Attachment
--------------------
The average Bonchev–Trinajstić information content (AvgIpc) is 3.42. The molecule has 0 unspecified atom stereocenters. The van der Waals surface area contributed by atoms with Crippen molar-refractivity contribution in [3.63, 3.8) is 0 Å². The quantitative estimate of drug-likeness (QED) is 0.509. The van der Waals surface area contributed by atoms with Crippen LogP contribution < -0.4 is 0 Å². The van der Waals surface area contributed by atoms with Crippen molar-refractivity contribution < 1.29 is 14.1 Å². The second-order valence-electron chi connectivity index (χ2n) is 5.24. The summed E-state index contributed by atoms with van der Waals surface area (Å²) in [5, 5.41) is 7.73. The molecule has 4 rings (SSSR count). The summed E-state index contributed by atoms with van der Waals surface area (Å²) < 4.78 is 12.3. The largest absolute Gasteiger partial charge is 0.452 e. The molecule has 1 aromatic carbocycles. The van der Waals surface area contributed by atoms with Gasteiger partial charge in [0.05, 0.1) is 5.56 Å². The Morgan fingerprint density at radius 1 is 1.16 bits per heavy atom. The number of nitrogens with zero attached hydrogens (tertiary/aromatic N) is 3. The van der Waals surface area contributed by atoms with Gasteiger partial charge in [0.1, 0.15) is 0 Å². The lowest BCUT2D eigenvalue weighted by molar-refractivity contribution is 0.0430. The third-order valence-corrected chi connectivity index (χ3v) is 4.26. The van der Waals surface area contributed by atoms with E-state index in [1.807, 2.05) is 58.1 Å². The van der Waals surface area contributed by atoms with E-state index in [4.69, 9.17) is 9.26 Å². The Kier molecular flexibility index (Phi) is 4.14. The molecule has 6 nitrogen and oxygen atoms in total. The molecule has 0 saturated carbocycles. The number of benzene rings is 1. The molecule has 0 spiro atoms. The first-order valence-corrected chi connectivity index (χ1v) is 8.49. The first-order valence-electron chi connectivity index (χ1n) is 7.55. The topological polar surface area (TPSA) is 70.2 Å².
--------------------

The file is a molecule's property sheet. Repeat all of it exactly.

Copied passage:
The average Bonchev–Trinajstić information content (AvgIpc) is 3.42. The molecule has 0 unspecified atom stereocenters. The van der Waals surface area contributed by atoms with Crippen molar-refractivity contribution in [3.63, 3.8) is 0 Å². The quantitative estimate of drug-likeness (QED) is 0.509. The van der Waals surface area contributed by atoms with Crippen LogP contribution < -0.4 is 0 Å². The van der Waals surface area contributed by atoms with Crippen molar-refractivity contribution < 1.29 is 14.1 Å². The second-order valence-electron chi connectivity index (χ2n) is 5.24. The summed E-state index contributed by atoms with van der Waals surface area (Å²) in [5, 5.41) is 7.73. The molecule has 4 rings (SSSR count). The summed E-state index contributed by atoms with van der Waals surface area (Å²) < 4.78 is 12.3. The largest absolute Gasteiger partial charge is 0.452 e. The molecule has 1 aromatic carbocycles. The van der Waals surface area contributed by atoms with Gasteiger partial charge in [0.05, 0.1) is 5.56 Å². The Morgan fingerprint density at radius 1 is 1.16 bits per heavy atom. The number of nitrogens with zero attached hydrogens (tertiary/aromatic N) is 3. The van der Waals surface area contributed by atoms with Gasteiger partial charge in [0.1, 0.15) is 0 Å². The lowest BCUT2D eigenvalue weighted by molar-refractivity contribution is 0.0430. The third-order valence-corrected chi connectivity index (χ3v) is 4.26. The van der Waals surface area contributed by atoms with E-state index in [1.807, 2.05) is 58.1 Å². The van der Waals surface area contributed by atoms with E-state index in [4.69, 9.17) is 9.26 Å². The Kier molecular flexibility index (Phi) is 4.14. The molecule has 6 nitrogen and oxygen atoms in total. The molecule has 0 saturated carbocycles. The number of benzene rings is 1. The molecule has 0 spiro atoms. The first-order valence-corrected chi connectivity index (χ1v) is 8.49. The first-order valence-electron chi connectivity index (χ1n) is 7.55. The topological polar surface area (TPSA) is 70.2 Å².